Today in Gosport’s Past: on 31 March 1897, the Duke of York (later to be King George V) visited Haslar Royal Naval Hospital with his equerry-in-waiting, Derek Keppel. He became King George V on 6 May 1910, when his father, King Edward VII died; the Coronation was on 22 June 1911.
The photo of the Duke of York dates from 1893, the year after he recieved the title, on 24 May 1892.
ALSO Today in Gosport’s Past:- on 31 March 1966, Roger Black was born in Gosport. He became a successful athlete, winning a number of gold & silver medals at World, European and Olympic events, his medals were all for 400 metre sprints and relays. Roger attended Alverstoke Junior School, his father was a local doctor, and was our family GP when we first moved toGosport in1960.
And ALSO Today in Gosport’s Past:- on 31 March 1858, work started on the building of Fort Brockhurst. Forts Grange, Rowner and Brockhurst were built at the same time, and were built in alignment with Fort Gomer in the south and Fort Elson in the north, forming the Gosport Advance Line. The final cost of the construction of Fort Brockhurst amounted to £108,909, and the work was completed on 20 December 1862.
Problems were encountered with the work at Fort Rowner and fort Grange, which took a bit longer to rectify; in fact at Fort Rowner, the contractor was sacked, and the work at Fort Rowner was completed by the Royal Engineers.
When these forts were first armed, each fort’s complement was 43 x 8-inch smooth bore guns, 2 x 40-pounder rifled breech loaded guns, and 4 x 13-inch mortars. The number of guns was steadily reduced throughout the years; by 1886, Fort Brockhurst’s armaments consisted of 13 x 8-inch smooth bore guns, 16 x 7-inch rifled breech loaded guns, and 4 x 64-pounder rifled muzzle loaded guns.
Brockhurst’s Regimental Institute, in the centre of the parade ground, was built in 1900. Of the three forts, only Fort Grange had a dry ditch, that is to say, a moat without water; At Fort Brockhurst, the keep could be isolated as a ‘keep of last reserve’ with the use of small drawbridges – one at the arched entrance to the keep, on the outer moat, the other at the road access bridge gate; and the inner moat had a rolling bridge which could be retracted into the keep, which had a number of large guns with which to fire upon the main body of the fort should it be overrun by an enemy.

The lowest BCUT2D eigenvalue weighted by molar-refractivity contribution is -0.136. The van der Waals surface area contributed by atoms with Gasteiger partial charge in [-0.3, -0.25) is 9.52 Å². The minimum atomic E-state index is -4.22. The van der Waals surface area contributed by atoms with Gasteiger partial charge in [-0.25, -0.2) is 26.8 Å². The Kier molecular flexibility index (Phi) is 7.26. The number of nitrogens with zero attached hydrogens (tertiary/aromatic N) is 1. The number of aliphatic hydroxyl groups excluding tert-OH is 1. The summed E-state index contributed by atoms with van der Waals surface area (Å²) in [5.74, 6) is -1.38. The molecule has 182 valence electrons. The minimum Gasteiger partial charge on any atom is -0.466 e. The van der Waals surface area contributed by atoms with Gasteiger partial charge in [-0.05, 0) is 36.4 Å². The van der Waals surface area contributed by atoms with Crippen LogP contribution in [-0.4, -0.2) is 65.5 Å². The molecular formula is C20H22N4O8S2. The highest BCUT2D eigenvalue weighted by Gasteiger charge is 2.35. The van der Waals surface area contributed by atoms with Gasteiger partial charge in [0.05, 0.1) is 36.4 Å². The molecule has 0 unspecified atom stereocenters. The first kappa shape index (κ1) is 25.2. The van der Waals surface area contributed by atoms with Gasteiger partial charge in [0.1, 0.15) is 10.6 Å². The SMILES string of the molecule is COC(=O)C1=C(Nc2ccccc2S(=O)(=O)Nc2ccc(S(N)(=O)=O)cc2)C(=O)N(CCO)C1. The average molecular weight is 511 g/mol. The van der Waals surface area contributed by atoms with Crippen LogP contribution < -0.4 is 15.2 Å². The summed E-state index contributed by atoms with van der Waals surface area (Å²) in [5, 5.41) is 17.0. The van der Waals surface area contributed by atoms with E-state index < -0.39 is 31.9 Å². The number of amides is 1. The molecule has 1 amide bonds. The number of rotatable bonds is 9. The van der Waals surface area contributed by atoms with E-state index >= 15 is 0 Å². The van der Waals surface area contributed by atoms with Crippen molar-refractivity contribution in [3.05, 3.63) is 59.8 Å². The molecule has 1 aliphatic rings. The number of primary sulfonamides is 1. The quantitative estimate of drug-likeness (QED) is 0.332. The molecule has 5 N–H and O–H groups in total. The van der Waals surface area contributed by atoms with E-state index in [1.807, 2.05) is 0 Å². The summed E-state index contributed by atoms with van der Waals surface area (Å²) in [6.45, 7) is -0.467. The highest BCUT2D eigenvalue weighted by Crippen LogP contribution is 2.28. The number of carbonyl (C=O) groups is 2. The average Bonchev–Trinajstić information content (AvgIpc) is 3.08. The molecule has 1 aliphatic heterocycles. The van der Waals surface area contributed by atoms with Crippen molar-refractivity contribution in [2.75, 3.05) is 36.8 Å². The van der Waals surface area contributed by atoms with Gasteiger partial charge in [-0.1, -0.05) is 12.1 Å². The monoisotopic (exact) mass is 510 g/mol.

There are far too many facts & figures concerning the fort for me to deal with here, so I’ll stick with a few relevant facts and dates. After Grange airfield was constructed, Fort Grange, and later Fort Rowner, became part of the Royal Flying Corps, then became RAF Gosport on 1 April 1918, and on 1 August 1945, the Royal Navy took over, the name being changed accordingly to HMS Siskin until the airfield’s official closure on 1 June 1956, after which it became the training centre HMS Sultan, and remains so today.
Fort Brockhurst however, was always an Army fort; since the beginning, it had been an Army recruitment centre, and at the end of the First World War, it became a demobilization centre for returning troops. In the 1930s the 4th Medium Regiment were based at the fort, and the Royal Warwickshire Regimant were there during World War Two. The last were 245 Armament Battery, who dismantled the last remaining fixed and anti-aircraft guns in Britain – on the south coast, following the end of the war. The last troops left Fort Brockhurst in 1957, and the fort was sold in 1962; it became the property of the Ministry of Works (I think), opened to the public for the first time in 1978, and came under control of English Heritage in 1984.
The most action Fort Brockhurst ever saw was when a German aircraft dropped a bomb which hit the rear inside of one of the Haxo gun casemates, killing a couple of officers. Although recently ‘tidied up’, the extensive damage can still be seen near the north demi-caponier (near the right-hand corner as you enter the fort).